Why the mundane moments are the ones you should be most afraid of in sobriety

sober-sobriety-addiction

I was recently talking to a friend and mentor who’s also in my program of recovery for alcohol and drug addiction. She looked at me and said, “maintenance for people like us is so important and highly underrated. You go to a meeting or wherever and you eventually get and stay sober, and then one day, sometimes months but often years later, you’re enjoying a sunny Sunday watching football with the windows open and you find yourself with a beer in your hand.”

She went on to say this: “It’s never the important times that make us drink again. It’s not the Thanksgivings with our deplorable relatives or Christmases with our overbearing mothers. It’s not the birthdays or the anniversaries. It’s the mundane, boring moments we need to worry about. Those moments are when we’re off guard, taking it easy, maybe missing a meeting here and there and not praying so much. Those moments are the ones that will take us out and, in many cases, never return us.”

If you’ve been sober for any amount of time and then relapsed, chances are it happened on a mundane Sunday (or any day of the week) when you were least expecting to pick up a drink. It’s happened to me, and it’s happened to so many others that I personally know. I guess the real question here is: why does this happen? Why don’t we relapse when we’re stressed AF at a holiday party? Why don’t we drink when we’re crying in the closet after a wedding anniversary that ended in fighting rather than in love? Why don’t we swallow a pill when our kid throws a tantrum because he didn’t get the latest $700 Xbox for Christmas (but got other just as equally awesome toys)?

Here’s my theory: The big moments, the equal parts exciting and fearful moments, are the ones we prepare for. We often stock up on meetings, pray a few extra times a day, and talk to a sponsor, mentor, or close friend in preparation for the big day, whatever that day may be. We’re ready, we’re armed, and we sure as shit aren’t going to be caught with a drink in our hands no matter how many times aunt Karen asks when you’re going to finally, for the love of God, get married.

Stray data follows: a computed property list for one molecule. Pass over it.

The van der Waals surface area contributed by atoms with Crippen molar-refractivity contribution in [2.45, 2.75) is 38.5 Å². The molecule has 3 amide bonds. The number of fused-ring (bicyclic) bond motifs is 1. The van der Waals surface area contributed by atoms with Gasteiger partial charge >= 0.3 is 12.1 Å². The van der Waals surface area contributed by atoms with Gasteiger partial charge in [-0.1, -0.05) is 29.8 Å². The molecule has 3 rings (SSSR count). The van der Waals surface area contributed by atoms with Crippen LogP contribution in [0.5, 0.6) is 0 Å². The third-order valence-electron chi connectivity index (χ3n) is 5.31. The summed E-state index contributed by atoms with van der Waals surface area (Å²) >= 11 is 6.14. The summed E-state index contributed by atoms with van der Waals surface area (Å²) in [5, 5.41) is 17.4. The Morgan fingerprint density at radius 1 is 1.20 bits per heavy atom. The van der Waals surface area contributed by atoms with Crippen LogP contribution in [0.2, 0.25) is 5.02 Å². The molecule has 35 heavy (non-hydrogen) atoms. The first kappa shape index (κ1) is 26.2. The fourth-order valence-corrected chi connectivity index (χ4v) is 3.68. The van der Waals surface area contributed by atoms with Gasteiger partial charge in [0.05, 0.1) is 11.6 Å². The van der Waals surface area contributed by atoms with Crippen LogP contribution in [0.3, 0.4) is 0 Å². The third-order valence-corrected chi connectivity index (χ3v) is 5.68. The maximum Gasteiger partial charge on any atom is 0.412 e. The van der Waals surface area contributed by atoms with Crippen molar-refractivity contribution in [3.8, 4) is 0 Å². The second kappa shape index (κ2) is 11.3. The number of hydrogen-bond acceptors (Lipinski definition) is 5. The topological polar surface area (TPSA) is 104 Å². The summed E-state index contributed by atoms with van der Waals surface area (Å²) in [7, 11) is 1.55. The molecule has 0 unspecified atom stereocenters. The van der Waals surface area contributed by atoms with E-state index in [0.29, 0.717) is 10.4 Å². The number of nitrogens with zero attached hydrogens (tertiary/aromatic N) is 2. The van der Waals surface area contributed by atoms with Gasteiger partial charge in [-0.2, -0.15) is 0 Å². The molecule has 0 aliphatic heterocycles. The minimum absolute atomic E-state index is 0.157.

The small, boring, inconsequential moments? We have no defense against them. We’ve let down our guard, not realizing that our disease, our addiction, our craving to drink is right around the corner. We tell ourselves we’re fine, we’re just having fun with the boys or girls, we haven’t drank in X months or years, what’s the big deal if I don’t pray today or reach out to sober friends or catch a meeting? What harm could come from hanging out around booze or drugs with a spirit that’s running on low from lack of recovery-related efforts? What could possibly go wrong?

Well, my friends, everything. 

My mentor concluded with a phrase I’ll never forget: “It’s better to call someone for help before you drink than when you’re in a jail cell.”

That jail cell can be whatever propelled you to get sober – a broken marriage, a lost job, a DUI, or the inability to face yourself in the mirror every morning. Once you’re in that cell, it’s so, so hard to get out.

Just make the call. And make it before the mundane moments in life lead you to drink. 

People who need help sometimes look a lot like people who don’t need help_

2 thoughts on “Why the mundane moments are the ones you should be most afraid of in sobriety

  1. This is so insightful and so true! Thank you for sharing with us. In the boring moments we also need to be present and aware to take best care of ourselves.

    Like

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